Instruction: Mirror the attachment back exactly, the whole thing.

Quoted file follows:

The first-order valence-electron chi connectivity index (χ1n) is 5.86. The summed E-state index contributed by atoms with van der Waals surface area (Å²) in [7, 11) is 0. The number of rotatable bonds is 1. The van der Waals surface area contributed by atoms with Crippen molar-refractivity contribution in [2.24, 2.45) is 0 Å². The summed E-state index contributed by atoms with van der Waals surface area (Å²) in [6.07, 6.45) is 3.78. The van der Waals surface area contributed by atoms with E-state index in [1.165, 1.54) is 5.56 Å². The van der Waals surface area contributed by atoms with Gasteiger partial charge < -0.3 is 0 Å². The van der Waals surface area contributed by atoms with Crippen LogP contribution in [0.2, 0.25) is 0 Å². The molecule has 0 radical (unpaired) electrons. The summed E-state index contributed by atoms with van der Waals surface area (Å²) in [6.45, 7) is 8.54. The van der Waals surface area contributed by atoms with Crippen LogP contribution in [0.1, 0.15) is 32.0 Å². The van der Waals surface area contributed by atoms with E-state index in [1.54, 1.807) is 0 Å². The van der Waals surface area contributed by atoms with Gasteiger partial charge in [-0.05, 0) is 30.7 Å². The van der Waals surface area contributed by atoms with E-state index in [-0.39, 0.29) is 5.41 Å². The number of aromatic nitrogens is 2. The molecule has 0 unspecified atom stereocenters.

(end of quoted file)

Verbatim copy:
The first-order valence-electron chi connectivity index (χ1n) is 5.86. The summed E-state index contributed by atoms with van der Waals surface area (Å²) in [7, 11) is 0. The number of rotatable bonds is 1. The van der Waals surface area contributed by atoms with Crippen molar-refractivity contribution in [2.24, 2.45) is 0 Å². The summed E-state index contributed by atoms with van der Waals surface area (Å²) in [6.07, 6.45) is 3.78. The van der Waals surface area contributed by atoms with E-state index in [1.165, 1.54) is 5.56 Å². The van der Waals surface area contributed by atoms with Gasteiger partial charge < -0.3 is 0 Å². The van der Waals surface area contributed by atoms with Crippen LogP contribution in [0.2, 0.25) is 0 Å². The molecule has 0 radical (unpaired) electrons. The summed E-state index contributed by atoms with van der Waals surface area (Å²) in [6.45, 7) is 8.54. The van der Waals surface area contributed by atoms with Crippen LogP contribution in [0.1, 0.15) is 32.0 Å². The van der Waals surface area contributed by atoms with E-state index in [1.54, 1.807) is 0 Å². The van der Waals surface area contributed by atoms with Gasteiger partial charge in [-0.05, 0) is 30.7 Å². The van der Waals surface area contributed by atoms with E-state index in [-0.39, 0.29) is 5.41 Å². The number of aromatic nitrogens is 2. The molecule has 0 unspecified atom stereocenters.